Kinefinity brings new hope to indie filmmakers

While the big players in camera technology and manufacturing have been making quite a commotion at this year’s NAB, there’s been a much smaller brand that’s also causing quite a stir.

Kinefinity, a relatively young brand from China, is shaking up the indie filmmaking scene with the reveal of their newest flagship cameras, the MAVO and the MAVO LF. Late last year, they revealed their more affordable options in the TERRA series of cameras, which come in 4K and 6K flavors. The MAVO line is, in essence, a successor and evolution to the TERRA 6K at the same time.

Before we get into features, we’d like to establish that the meaning of the term “affordable” is relative. These cameras, which start at $8,000, are only “affordable” when compared to the likes of ALEXA and RED.

Now with that out of the way, let’s talk about the amazing stuff. The MAVO 6K is based on a Super 35 size sensor like many cinema style cameras available now. This means any Full-Frame or APS-C lens will work just fine.

The MAVO LF, however, is something special because of what the last two letters in the name stand for. LF stands for Large Format, meaning that the MAVO LF is a full-frame cinema camera. This puts the camera squarely in competition with very high-end manufacturers. Full-frame cameras don’t have a zoom factor to deal with when it comes to lenses, so what’s written in the lens is the focal length you’re getting.

Speaking of lenses, full-frame cameras need full-frame lenses, so no Sigma 18-35 f1.8  here. You’ll have to step up to the 24-70 f2.8 for an equivalent framing.

Another huge point for the MAVO line is the size or lack thereof. Both cameras are small and share the same design language as the Terra cameras. The body is incredibly compact and light. It’s essentially a 110mm cube that weighs less than a kilogram.

For lens mount options, Kinefinity has done something interesting. Instead of having a number of cameras with different mount types, the company has created an Omni mount called the Kinemount. One side of the mount with always mount on the camera and the other will have a mount that will correspond with the lens that you have. There’s no being locked into a single style of lens mount which is great. The downside is that the mounts are not cheap and will set you back a few hundred dollars each.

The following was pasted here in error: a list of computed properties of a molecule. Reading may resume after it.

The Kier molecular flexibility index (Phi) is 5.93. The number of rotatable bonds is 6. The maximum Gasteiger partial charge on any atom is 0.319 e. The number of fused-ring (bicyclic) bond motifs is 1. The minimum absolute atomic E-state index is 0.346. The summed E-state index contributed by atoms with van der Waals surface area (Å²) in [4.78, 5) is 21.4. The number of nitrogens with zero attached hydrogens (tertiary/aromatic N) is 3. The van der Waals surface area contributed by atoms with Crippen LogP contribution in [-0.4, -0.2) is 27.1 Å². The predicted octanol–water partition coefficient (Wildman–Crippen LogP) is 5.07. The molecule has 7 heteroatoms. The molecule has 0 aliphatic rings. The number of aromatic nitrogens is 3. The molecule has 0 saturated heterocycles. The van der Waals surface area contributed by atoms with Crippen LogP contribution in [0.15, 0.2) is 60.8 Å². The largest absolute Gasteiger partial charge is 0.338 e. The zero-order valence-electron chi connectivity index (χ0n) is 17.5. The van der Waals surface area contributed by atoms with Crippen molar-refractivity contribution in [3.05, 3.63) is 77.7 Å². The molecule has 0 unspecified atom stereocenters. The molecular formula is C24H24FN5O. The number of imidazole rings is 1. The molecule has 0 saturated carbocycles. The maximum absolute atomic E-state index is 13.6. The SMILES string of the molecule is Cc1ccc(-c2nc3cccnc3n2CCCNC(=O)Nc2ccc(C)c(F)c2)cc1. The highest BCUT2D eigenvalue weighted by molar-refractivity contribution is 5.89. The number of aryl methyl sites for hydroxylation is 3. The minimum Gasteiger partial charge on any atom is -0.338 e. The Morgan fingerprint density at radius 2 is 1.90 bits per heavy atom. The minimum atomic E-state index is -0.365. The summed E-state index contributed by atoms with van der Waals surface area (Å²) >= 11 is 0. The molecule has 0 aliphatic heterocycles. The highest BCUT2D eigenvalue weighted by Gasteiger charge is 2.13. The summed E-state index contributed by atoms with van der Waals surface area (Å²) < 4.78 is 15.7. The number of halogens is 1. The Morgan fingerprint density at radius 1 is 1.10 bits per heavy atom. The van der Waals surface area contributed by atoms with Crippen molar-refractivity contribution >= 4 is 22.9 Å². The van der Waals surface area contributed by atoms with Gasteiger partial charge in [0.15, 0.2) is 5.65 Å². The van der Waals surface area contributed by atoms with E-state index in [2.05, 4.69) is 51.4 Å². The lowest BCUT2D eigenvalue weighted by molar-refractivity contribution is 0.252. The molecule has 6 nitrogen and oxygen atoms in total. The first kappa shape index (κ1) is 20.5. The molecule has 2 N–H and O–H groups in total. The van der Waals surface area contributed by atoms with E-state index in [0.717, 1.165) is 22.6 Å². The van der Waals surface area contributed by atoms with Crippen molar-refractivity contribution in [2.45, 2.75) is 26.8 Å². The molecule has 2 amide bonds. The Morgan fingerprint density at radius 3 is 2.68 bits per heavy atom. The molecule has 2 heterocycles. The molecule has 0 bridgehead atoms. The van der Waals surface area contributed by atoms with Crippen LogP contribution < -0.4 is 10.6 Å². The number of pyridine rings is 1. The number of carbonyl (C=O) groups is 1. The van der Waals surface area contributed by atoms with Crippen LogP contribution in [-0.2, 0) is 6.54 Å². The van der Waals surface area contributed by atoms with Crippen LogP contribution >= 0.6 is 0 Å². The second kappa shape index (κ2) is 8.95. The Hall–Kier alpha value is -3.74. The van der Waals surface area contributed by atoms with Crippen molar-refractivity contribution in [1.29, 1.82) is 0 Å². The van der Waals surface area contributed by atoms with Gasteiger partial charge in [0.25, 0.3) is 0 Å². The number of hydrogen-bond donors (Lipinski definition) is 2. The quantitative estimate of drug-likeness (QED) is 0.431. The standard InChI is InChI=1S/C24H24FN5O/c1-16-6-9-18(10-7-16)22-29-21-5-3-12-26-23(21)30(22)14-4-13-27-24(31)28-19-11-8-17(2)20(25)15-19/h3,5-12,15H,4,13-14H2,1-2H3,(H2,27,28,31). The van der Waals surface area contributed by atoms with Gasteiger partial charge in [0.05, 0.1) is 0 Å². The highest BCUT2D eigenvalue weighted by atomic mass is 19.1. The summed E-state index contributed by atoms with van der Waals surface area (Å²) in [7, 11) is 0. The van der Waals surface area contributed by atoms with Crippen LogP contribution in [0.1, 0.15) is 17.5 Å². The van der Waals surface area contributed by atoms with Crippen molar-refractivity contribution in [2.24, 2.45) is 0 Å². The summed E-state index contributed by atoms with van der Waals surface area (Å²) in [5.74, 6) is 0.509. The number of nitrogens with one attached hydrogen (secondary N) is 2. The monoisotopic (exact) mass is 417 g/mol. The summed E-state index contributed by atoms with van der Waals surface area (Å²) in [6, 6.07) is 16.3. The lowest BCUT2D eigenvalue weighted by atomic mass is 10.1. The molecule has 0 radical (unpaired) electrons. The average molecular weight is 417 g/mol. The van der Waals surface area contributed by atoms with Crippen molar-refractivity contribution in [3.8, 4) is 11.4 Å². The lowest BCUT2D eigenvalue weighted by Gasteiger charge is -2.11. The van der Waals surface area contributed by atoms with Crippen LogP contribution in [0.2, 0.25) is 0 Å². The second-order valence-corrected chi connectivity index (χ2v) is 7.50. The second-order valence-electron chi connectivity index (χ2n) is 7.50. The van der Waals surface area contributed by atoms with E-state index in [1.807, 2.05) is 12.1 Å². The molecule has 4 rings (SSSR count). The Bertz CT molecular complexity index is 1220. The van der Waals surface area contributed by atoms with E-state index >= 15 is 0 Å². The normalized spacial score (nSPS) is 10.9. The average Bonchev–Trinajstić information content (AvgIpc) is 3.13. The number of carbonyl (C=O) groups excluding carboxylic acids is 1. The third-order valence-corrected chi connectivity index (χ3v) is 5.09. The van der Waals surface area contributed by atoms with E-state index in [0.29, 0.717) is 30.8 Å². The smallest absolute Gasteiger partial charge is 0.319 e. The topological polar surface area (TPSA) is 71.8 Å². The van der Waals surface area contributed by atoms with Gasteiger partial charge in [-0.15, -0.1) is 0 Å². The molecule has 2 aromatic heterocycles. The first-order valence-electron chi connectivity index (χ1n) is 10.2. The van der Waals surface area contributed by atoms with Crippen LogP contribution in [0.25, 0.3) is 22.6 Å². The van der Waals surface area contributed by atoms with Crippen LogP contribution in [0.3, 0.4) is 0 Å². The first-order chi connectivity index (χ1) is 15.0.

And finally, someone has seen the light and used a storage media that is not proprietary and actually affordable. The MAVO cameras, as well as the TERRA cameras, use SSDs to record to. This isn’t going to stop Kinefinity from selling their own SSDs, which they certainly are, but it at least gives users the option to use other brands. While the company hadn’t said which drives will work, they did mention that other 7mm SSDs should work.

SSDs are the best option when it comes to write speed performance for the money as Cfast 2.0 costs too much still and SD cards, even the high end/ high-speed ones, aren’t fast enough to capture 4K RAW, let alone 6K.

There are some other goodies as well, such as 14 stops of dynamic range, which will certainly help when it comes to mixing lights and atmosphere.

Pre orders are open for both cameras on the Kinefinity site,  but pricing has yet to be officially announced for the MAVO LF. If pricing on the regular MAVO is anything to go by, the large-format version is expected to start at around $10,000 for the body.

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Written by Sean-Paul Adams

Growing up the son of a West Coast Video Manager, Sean-Paul has literally been playing video games for as long as he can remember. Starting as a wee little boy in his room with a 7” black and white TV and his Atari 2600 with Tank Plus, not much has changed, just the room and television have gotten bigger. When not gaming, Sean-Paul is usually cooking, watching anime, or riding his bike around Singapore and dreaming up his next computer build.